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'Unfair labour practice': B.C. government accused of blocking union bid by its own lawyers

The BCGLA has filed unionization cards with the province's Labour Relations Board
Finance Minister Katrine Conroy

Lawyers for the B.C. government say the province has ended negotiations with them ahead of legislation they claim aims to block their right to form their own union.

The B.C. Government Lawyers Association (BCGLA) said negotiations included its proposal to have an independent expert in labour relations and justice system policy review the situation, a suggestion they said the government has rejected.

The BCGLA advocates for the civil lawyers who represent the provincial government in court, provide it with legal advice and draft provincial legislation. The group has existed for 30 years and has filed unionization cards with the province's Labour Relations Board (LRB).

On Feb. 9, B.C. Finance Minister Katrine Conroy introduced Bill 5, the Public Service Labour Relations Amendment Act.

Conroy said at the time that it amends the Public Service Labour Relations Act to implement collective bargaining rights for government lawyers employed in the B.C. public service.

"The amendments enable these collective bargaining rights and ensure government maintains an appropriate public service bargaining framework that promotes continued labour stability and controls future costs," Conroy said.

However, the association said the bill could force members into the Professional Employees Association (PEA). The association asserts the move would deny those who draft the laws — including the Labour Relations Code — any right to unionize.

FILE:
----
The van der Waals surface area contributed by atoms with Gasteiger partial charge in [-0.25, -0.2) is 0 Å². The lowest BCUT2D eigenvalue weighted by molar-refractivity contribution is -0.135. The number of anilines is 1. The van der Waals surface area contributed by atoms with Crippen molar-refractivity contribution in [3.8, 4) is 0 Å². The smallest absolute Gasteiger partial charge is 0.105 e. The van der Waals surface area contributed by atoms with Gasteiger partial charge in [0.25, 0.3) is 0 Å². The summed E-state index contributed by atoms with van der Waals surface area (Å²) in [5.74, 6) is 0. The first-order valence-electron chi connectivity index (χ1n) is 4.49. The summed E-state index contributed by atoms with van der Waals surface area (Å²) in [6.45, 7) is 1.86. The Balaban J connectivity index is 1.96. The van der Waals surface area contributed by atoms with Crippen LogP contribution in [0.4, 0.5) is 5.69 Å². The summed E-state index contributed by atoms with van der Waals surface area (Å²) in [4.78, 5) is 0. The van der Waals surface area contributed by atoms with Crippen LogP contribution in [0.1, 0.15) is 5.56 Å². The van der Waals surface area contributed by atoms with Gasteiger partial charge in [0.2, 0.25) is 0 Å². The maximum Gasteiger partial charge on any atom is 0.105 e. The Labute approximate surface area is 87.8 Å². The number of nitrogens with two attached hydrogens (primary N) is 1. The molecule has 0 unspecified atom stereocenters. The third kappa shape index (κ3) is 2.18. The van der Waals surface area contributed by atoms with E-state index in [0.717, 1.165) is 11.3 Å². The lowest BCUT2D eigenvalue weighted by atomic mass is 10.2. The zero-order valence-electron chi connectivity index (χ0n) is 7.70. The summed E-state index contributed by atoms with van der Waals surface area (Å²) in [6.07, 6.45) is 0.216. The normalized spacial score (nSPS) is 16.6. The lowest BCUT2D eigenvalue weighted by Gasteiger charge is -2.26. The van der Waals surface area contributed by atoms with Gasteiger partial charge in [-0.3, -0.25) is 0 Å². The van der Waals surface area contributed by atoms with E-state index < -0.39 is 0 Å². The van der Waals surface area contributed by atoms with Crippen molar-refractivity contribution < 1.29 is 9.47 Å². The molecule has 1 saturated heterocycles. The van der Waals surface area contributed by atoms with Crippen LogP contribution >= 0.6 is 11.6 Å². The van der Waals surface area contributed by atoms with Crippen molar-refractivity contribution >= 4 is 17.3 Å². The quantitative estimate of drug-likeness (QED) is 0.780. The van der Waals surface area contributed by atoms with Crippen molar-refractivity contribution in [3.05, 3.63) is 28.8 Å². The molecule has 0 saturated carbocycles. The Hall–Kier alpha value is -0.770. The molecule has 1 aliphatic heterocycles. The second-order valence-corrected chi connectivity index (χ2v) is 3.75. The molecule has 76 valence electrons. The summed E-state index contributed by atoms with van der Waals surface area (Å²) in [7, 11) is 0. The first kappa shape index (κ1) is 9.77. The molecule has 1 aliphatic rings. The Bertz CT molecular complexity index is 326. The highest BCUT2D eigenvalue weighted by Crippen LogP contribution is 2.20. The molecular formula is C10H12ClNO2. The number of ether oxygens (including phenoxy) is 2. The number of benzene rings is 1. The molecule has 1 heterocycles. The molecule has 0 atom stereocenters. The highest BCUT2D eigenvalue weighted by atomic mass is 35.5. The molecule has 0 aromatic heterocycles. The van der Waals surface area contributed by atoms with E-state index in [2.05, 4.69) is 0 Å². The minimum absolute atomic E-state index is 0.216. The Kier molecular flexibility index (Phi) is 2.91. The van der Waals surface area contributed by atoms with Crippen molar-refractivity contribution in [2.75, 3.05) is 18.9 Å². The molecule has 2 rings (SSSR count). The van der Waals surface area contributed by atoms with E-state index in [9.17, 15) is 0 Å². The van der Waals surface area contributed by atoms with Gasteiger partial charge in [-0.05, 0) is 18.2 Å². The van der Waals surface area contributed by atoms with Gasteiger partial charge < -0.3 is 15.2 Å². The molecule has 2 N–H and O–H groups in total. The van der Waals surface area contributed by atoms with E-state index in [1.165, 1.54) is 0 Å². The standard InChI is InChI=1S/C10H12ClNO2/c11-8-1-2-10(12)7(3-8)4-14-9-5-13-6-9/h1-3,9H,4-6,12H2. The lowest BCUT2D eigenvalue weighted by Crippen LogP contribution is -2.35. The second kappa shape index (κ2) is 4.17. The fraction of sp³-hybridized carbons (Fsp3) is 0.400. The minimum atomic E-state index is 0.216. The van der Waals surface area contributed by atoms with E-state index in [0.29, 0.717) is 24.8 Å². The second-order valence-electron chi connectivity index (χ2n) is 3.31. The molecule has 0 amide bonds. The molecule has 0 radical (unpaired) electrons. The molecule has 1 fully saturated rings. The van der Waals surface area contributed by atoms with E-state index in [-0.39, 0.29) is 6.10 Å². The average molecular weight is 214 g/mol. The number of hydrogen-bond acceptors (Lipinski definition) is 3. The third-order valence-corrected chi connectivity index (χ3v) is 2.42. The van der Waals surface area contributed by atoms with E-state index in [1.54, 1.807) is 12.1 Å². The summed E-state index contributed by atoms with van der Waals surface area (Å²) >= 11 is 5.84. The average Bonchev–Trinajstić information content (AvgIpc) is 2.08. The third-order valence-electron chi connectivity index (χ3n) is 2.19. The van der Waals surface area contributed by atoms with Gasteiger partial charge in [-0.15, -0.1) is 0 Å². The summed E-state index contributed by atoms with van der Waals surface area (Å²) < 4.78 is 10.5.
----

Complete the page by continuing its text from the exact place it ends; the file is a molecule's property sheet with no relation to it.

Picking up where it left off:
The BCGLA said a letter from the Legal Services Branch was sent late Tuesday to all employees under the attorney general that dismissed the BCGLA's bid to become a union.

"It's clear the government wants to control things, even if it has to unilaterally change the rules of the game to win," BCGLA president Gareth Morley said. "The employer knows the only way to get what it wants this time is to change the rules of the game with new legislation."

The BCGLA is looking at their options to fight Bill 5.

"We are shocked and dismayed that the government just won't listen to reason," Morley said. "The government acknowledges in the letter we do have the right to bargain our own contract, but the employer will not allow us to form our own union, even though we have followed all of the rules under the new certification legislation. That legislation was passed just last year by this very same government to smooth the certification process for groups like ours.

"When a group of employees chooses a union through the process the law sets out, then that employer has to bargain with their choice. If any other employer in the province interfered in a certification application to the LRB, it would be an unfair labour practice."

In a statement to Glacier Media, Conroy said government lawyers are important public service members.

"We support their right to belong to a union and bargain collectively," Conroy said. "The amendments create a clear path so government lawyers can access their collective bargaining rights while maintaining the three bargaining unit model set out by the Public Service Labour Relations Act."

The minister said that model has been used in B.C. for almost 50 years — and works.

"We've seen this in recent ratified agreements with a range of professionals, including nurses, scientists, engineers, corrections, foresters and social workers, Conroy said. "We are committed to supporting bargaining rights under the (Charter of Rights and Freedom) while maintaining the bargaining model that supports the critical public services people depend on."

The BCGLA said labour groups, including the B.C. Federation of Labour, the B.C. General Employees Union, the B.C. Crown Counsel Association and the PEA — the unit the government wants the government lawyers to join, oppose Bill 5.

The British Columbia branch of the Canadian Bar Association has also urged the withdrawal of Bill 5, saying it showed a lack of understanding of "the unique role of public sector lawyers who must ensure government acts in accordance with the rule of law."

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